As to proof of the reliability of God’s word, this very thing we are discussing​—that some professing Christians could lose faith—​was foretold by Jesus, Paul and Peter. We see this apostasy clearly in the religious systems of Christendom. (Matt. 13:38, 39; Acts 20:29, 30; 2 Thess. 2:3; 2 Pet. 2:1-3 ) Peter also pointed out to the Christians of his day that he and his fellow workers were not following artfully contrived stories, but following eyewitness accounts, and that even then they, the first-century Christians, had more than the mere prophecies. They had “the prophetic word made more sure” before their own eyes by witnessing actual fulfillments.​—2 Pet. 1:16-19 .

    9. Why is it just as important for us as it was for the apostles to concentrate on the prophetic word of God?

    How much more evidence we have today, nineteen centuries later! Peter concluded: “You are doing well in paying attention to it [the prophetic word] as to a lamp shining in a dark place, until day dawns and a daystar rises, in your hearts.” (2 Pet. 1:19 ) More than ever before the word of God deserves our closer, heart-concentrated attention. For do we not observe, just as God declared in his prophetic word, the difficulties now being experienced by the world? And do we not see the expansion of the good news throughout the earth, with millions gathering together to make up that “great crowd” of survivors of the “great tribulation”?


    10. (a) What does God’s word reveal about us? (b) What questions can we ask ourselves in this connection?

    Jehovah’s word or message is true

    when it speaks about our entering into God’s rest now and remaining in it through the “great tribulation,” after which Christ’s thousand-year reign will transform the earth into a paradise garden. God’s word is indeed ‘sharp like a two-edged sword.’ It will show what we really are, revealing what our thoughts and the intentions of our heart are. Are we serving Jehovah God because we love him, trust him and have full confidence in what he says? Or are we ‘becoming weary in well-doing,’ looking for a certain date primarily as bringing a relief to ourselves,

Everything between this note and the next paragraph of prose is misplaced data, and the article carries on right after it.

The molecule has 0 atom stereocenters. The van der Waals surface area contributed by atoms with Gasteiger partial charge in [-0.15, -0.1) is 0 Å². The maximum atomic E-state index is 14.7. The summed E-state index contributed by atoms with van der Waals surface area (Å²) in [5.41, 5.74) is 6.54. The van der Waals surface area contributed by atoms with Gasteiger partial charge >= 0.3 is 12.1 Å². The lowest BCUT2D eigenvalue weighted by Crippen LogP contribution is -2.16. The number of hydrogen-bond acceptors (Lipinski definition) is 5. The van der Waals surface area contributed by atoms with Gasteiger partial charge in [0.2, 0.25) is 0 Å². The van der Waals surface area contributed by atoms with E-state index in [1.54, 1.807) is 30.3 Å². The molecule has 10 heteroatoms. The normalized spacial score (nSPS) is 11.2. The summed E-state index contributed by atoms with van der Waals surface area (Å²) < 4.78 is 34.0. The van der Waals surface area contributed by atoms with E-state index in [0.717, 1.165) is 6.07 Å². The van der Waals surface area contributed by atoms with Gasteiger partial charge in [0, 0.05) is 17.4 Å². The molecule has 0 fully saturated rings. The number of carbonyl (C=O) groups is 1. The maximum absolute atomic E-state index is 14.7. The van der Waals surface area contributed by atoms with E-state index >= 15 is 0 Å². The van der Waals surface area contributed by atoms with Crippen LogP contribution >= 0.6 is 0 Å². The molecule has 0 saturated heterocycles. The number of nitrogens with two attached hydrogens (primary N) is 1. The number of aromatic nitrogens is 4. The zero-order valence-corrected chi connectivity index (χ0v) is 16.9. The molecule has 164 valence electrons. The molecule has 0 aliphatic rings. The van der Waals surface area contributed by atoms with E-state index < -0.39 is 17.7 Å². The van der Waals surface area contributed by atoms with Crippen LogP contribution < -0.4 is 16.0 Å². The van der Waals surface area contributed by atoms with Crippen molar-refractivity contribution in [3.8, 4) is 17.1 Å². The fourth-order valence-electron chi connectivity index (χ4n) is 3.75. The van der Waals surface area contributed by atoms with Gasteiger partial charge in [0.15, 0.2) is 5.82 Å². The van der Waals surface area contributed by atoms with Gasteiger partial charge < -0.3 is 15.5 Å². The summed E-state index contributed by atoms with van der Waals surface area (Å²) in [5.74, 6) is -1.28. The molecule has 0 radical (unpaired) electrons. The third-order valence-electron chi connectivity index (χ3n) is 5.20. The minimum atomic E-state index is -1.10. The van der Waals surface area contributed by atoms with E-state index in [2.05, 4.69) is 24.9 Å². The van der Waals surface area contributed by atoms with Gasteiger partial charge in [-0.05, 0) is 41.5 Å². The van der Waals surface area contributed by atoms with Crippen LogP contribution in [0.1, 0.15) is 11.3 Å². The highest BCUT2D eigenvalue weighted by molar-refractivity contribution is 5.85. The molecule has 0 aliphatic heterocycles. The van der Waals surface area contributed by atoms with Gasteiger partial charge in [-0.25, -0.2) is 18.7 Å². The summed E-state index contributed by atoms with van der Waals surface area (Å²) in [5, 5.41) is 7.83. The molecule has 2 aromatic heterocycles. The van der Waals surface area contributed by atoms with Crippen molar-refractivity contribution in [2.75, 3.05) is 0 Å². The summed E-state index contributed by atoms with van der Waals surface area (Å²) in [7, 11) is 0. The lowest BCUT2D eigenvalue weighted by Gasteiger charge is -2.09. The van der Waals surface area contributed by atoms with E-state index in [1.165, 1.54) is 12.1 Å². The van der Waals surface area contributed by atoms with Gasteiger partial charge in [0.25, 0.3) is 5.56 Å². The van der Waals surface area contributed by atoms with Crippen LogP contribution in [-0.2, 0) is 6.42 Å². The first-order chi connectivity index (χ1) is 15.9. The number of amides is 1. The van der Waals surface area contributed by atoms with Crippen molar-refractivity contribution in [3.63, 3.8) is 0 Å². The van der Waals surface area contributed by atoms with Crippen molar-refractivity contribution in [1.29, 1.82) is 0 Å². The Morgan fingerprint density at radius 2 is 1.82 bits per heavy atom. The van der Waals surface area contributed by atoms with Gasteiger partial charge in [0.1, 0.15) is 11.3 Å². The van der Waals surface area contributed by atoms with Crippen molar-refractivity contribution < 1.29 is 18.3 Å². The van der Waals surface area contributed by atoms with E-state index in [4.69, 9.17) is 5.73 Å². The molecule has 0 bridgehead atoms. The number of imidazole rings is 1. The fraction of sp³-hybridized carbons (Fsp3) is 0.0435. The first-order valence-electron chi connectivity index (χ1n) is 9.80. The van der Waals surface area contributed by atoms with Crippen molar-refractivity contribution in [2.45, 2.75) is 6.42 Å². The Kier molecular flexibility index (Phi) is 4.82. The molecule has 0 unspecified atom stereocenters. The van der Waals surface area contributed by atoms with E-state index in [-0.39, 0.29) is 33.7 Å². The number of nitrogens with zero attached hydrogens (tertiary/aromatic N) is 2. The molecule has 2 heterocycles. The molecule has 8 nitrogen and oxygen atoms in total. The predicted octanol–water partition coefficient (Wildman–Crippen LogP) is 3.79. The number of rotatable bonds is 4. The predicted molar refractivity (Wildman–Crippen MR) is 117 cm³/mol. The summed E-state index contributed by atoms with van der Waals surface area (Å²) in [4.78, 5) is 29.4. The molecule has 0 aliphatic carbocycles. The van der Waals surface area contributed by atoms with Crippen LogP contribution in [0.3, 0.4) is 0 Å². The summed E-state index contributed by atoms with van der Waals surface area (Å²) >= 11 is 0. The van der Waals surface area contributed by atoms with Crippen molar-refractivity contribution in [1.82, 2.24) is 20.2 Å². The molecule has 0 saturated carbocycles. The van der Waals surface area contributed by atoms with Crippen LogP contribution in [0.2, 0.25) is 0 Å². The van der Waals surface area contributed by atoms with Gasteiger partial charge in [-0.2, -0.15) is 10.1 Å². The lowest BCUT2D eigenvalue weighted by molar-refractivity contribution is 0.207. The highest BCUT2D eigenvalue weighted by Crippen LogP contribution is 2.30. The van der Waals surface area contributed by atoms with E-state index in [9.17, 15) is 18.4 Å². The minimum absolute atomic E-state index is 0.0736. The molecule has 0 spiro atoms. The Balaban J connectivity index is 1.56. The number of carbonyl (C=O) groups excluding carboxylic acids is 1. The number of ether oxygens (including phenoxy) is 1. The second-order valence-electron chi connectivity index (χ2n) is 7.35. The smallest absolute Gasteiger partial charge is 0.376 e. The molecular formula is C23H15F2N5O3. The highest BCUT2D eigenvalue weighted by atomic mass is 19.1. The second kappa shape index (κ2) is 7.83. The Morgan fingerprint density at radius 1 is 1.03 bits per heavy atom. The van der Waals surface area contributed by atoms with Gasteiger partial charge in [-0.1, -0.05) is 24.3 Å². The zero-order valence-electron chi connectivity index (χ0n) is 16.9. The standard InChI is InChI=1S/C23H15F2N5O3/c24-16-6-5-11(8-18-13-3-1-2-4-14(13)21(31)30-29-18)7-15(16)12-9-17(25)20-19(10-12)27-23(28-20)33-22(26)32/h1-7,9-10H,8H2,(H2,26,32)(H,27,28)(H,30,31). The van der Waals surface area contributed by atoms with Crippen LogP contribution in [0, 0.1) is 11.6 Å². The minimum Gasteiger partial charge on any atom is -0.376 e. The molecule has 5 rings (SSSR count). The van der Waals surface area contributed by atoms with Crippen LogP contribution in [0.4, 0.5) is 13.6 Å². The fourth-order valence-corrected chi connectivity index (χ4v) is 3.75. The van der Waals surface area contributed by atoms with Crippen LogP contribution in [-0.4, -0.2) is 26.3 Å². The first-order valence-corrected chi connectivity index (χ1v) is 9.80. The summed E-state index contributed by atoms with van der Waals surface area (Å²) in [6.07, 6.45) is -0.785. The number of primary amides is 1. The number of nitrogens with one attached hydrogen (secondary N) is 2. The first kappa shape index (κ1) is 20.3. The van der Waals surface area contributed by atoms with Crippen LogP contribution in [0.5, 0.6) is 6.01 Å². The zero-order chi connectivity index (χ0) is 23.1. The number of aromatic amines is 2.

with little concern for the lives of other people? (Gal. 6:9 ) Are we appreciative of all the good things we have had from Jehovah and from association with his people? Have not the things we have learned helped us in our family lives? Do we not love the many genuine friends we have now gained as a result of knowing the truth?​— Mark 10:29, 30 .

    11. What mistake may some persons have made as to their Christian course?

    It may be that some who have been serving God have planned their lives according to a mistaken view of just what was to happen on a certain date or in a certain year. They may have, for this reason, put off or neglected things that they otherwise would have cared for. But they have missed the point of the Bible’s warnings concerning the end of this system of things, thinking that Bible chronology reveals the specific date.

    12, 13. What did Jesus not mean by his words at Luke 21:34-36 ?

    What do Jesus’ own words show concerning the proper attitude as to the end​—to look for a date, or what? He said: “Pay attention to yourselves that your hearts never become weighed down with overeating and heavy drinking and anxieties of life, and suddenly that day be instantly upon you as a snare. For it will come in upon all those dwelling upon the face of all the earth. Keep awake, then, all the time making supplication that you may succeed in escaping all these things that are destined to occur, and in standing before the Son of man.”​— Luke 21:34-36 .

    Did Jesus mean that we should adjust our financial and secular affairs so that our resources would just carry us to a certain date that we might think marks the end? If our house is suffering serious deterioration, should we let it go, on the assumption that we would need it only a few months longer? Or, if someone in the family possibly needs special medical care, should we say, ‘Well, we’ll put it off because the time is so near for this system of things to go’? This is not the kind of thinking that Jesus advised.

    14. (a) When Jesus and the apostles spoke concerning the time of the end, what attitude were they recommending for us? (b) Does the fact that the end is near mean that Christians must make big changes in their way of life, or what?